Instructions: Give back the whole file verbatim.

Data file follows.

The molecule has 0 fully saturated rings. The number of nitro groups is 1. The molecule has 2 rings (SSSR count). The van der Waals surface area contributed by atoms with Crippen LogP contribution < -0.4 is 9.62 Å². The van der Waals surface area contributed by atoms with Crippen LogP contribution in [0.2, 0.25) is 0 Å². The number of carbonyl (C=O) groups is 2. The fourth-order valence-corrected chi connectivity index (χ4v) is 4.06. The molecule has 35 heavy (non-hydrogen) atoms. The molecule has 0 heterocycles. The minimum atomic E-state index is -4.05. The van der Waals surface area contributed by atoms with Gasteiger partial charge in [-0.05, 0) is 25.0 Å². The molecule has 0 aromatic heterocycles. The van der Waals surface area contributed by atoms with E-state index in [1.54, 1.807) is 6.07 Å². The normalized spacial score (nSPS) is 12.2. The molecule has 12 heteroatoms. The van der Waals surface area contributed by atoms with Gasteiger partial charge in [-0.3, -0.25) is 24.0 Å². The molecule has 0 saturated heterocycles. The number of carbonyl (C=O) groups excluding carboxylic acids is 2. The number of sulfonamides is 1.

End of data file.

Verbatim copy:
The molecule has 0 fully saturated rings. The number of nitro groups is 1. The molecule has 2 rings (SSSR count). The van der Waals surface area contributed by atoms with Crippen LogP contribution < -0.4 is 9.62 Å². The van der Waals surface area contributed by atoms with Crippen LogP contribution in [0.2, 0.25) is 0 Å². The number of carbonyl (C=O) groups is 2. The fourth-order valence-corrected chi connectivity index (χ4v) is 4.06. The molecule has 35 heavy (non-hydrogen) atoms. The molecule has 0 heterocycles. The minimum atomic E-state index is -4.05. The van der Waals surface area contributed by atoms with Gasteiger partial charge in [-0.05, 0) is 25.0 Å². The molecule has 0 aromatic heterocycles. The van der Waals surface area contributed by atoms with E-state index in [1.54, 1.807) is 6.07 Å². The normalized spacial score (nSPS) is 12.2. The molecule has 12 heteroatoms. The van der Waals surface area contributed by atoms with Gasteiger partial charge in [-0.3, -0.25) is 24.0 Å². The molecule has 0 saturated heterocycles. The number of carbonyl (C=O) groups excluding carboxylic acids is 2. The number of sulfonamides is 1.